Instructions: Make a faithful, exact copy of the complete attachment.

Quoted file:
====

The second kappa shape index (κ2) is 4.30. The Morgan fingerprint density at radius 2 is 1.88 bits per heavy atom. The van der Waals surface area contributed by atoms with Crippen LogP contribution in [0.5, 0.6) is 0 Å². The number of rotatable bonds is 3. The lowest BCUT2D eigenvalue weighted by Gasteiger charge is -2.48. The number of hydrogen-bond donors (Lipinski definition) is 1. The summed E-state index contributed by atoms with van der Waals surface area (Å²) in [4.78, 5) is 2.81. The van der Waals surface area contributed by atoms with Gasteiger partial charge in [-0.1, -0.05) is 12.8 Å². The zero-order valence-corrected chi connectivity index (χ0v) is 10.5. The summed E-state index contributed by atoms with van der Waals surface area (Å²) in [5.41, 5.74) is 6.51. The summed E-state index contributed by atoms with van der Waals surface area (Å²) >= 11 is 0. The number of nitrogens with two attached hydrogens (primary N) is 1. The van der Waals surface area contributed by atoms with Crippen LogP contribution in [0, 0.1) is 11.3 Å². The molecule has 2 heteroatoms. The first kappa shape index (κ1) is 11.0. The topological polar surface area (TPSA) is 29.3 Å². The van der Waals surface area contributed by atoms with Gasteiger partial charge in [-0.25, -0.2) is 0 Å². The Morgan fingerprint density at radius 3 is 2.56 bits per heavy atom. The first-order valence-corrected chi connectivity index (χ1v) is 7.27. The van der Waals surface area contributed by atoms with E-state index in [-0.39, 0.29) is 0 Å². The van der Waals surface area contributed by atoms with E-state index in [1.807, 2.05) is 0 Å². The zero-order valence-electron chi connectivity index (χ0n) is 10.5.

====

The second kappa shape index (κ2) is 4.30. The Morgan fingerprint density at radius 2 is 1.88 bits per heavy atom. The van der Waals surface area contributed by atoms with Crippen LogP contribution in [0.5, 0.6) is 0 Å². The number of rotatable bonds is 3. The lowest BCUT2D eigenvalue weighted by Gasteiger charge is -2.48. The number of hydrogen-bond donors (Lipinski definition) is 1. The summed E-state index contributed by atoms with van der Waals surface area (Å²) in [4.78, 5) is 2.81. The van der Waals surface area contributed by atoms with Gasteiger partial charge in [-0.1, -0.05) is 12.8 Å². The zero-order valence-corrected chi connectivity index (χ0v) is 10.5. The summed E-state index contributed by atoms with van der Waals surface area (Å²) in [5.41, 5.74) is 6.51. The summed E-state index contributed by atoms with van der Waals surface area (Å²) >= 11 is 0. The number of nitrogens with two attached hydrogens (primary N) is 1. The van der Waals surface area contributed by atoms with Crippen LogP contribution in [0, 0.1) is 11.3 Å². The molecule has 2 heteroatoms. The first kappa shape index (κ1) is 11.0. The topological polar surface area (TPSA) is 29.3 Å². The van der Waals surface area contributed by atoms with Gasteiger partial charge in [-0.25, -0.2) is 0 Å². The Morgan fingerprint density at radius 3 is 2.56 bits per heavy atom. The first-order valence-corrected chi connectivity index (χ1v) is 7.27. The van der Waals surface area contributed by atoms with E-state index in [-0.39, 0.29) is 0 Å². The van der Waals surface area contributed by atoms with E-state index in [1.807, 2.05) is 0 Å². The zero-order valence-electron chi connectivity index (χ0n) is 10.5.